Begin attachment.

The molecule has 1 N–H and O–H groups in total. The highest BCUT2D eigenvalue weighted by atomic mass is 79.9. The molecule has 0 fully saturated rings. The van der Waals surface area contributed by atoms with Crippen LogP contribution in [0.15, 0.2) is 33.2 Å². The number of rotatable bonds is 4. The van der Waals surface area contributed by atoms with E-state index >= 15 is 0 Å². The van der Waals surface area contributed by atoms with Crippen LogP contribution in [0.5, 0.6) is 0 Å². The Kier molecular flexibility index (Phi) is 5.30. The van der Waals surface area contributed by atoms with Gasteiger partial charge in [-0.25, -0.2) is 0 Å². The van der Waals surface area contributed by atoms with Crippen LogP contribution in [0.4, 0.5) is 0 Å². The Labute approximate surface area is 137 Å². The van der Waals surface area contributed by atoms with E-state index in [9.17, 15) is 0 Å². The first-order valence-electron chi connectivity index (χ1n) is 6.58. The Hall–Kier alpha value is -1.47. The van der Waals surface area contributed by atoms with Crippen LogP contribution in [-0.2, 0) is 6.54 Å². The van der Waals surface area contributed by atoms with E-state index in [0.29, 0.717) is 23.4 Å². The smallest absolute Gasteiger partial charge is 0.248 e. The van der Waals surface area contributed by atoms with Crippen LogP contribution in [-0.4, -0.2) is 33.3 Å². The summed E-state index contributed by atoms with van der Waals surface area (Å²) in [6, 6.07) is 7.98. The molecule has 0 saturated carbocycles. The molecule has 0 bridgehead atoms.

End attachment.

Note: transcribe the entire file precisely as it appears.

The molecule has 1 N–H and O–H groups in total. The highest BCUT2D eigenvalue weighted by atomic mass is 79.9. The molecule has 0 fully saturated rings. The van der Waals surface area contributed by atoms with Crippen LogP contribution in [0.15, 0.2) is 33.2 Å². The number of rotatable bonds is 4. The van der Waals surface area contributed by atoms with E-state index >= 15 is 0 Å². The van der Waals surface area contributed by atoms with Crippen LogP contribution in [0.5, 0.6) is 0 Å². The Kier molecular flexibility index (Phi) is 5.30. The van der Waals surface area contributed by atoms with Gasteiger partial charge in [-0.25, -0.2) is 0 Å². The van der Waals surface area contributed by atoms with Crippen LogP contribution in [0.4, 0.5) is 0 Å². The Labute approximate surface area is 137 Å². The van der Waals surface area contributed by atoms with E-state index in [9.17, 15) is 0 Å². The first-order valence-electron chi connectivity index (χ1n) is 6.58. The Hall–Kier alpha value is -1.47. The van der Waals surface area contributed by atoms with Crippen LogP contribution in [-0.2, 0) is 6.54 Å². The van der Waals surface area contributed by atoms with E-state index in [0.29, 0.717) is 23.4 Å². The smallest absolute Gasteiger partial charge is 0.248 e. The van der Waals surface area contributed by atoms with Crippen LogP contribution in [-0.4, -0.2) is 33.3 Å². The summed E-state index contributed by atoms with van der Waals surface area (Å²) in [6, 6.07) is 7.98. The molecule has 0 saturated carbocycles. The molecule has 0 bridgehead atoms.